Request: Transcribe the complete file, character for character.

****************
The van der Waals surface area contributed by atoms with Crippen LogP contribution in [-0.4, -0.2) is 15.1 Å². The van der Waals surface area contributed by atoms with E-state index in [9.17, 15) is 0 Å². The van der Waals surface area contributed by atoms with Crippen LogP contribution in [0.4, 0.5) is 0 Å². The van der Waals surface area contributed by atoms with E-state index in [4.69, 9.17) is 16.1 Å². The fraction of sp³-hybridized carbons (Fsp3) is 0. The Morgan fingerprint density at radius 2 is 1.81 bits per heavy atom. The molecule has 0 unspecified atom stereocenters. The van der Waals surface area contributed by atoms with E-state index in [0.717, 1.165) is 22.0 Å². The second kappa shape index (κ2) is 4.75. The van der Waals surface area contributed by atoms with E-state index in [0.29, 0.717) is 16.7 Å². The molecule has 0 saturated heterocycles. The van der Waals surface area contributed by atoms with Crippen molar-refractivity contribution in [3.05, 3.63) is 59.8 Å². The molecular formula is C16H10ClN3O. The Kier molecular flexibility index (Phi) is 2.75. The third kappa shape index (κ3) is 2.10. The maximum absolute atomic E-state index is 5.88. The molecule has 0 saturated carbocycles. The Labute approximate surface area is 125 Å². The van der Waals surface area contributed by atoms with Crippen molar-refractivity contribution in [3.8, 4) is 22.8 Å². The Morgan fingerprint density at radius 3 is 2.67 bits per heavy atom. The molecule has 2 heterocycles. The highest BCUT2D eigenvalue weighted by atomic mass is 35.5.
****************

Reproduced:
The van der Waals surface area contributed by atoms with Crippen LogP contribution in [-0.4, -0.2) is 15.1 Å². The van der Waals surface area contributed by atoms with E-state index in [9.17, 15) is 0 Å². The van der Waals surface area contributed by atoms with Crippen LogP contribution in [0.4, 0.5) is 0 Å². The van der Waals surface area contributed by atoms with E-state index in [4.69, 9.17) is 16.1 Å². The fraction of sp³-hybridized carbons (Fsp3) is 0. The Morgan fingerprint density at radius 2 is 1.81 bits per heavy atom. The molecule has 0 unspecified atom stereocenters. The van der Waals surface area contributed by atoms with E-state index in [0.717, 1.165) is 22.0 Å². The second kappa shape index (κ2) is 4.75. The van der Waals surface area contributed by atoms with E-state index in [0.29, 0.717) is 16.7 Å². The molecule has 0 saturated heterocycles. The van der Waals surface area contributed by atoms with Crippen molar-refractivity contribution in [3.05, 3.63) is 59.8 Å². The molecular formula is C16H10ClN3O. The Kier molecular flexibility index (Phi) is 2.75. The third kappa shape index (κ3) is 2.10. The maximum absolute atomic E-state index is 5.88. The molecule has 0 saturated carbocycles. The Labute approximate surface area is 125 Å². The van der Waals surface area contributed by atoms with Crippen molar-refractivity contribution in [3.8, 4) is 22.8 Å². The Morgan fingerprint density at radius 3 is 2.67 bits per heavy atom. The molecule has 2 heterocycles. The highest BCUT2D eigenvalue weighted by atomic mass is 35.5.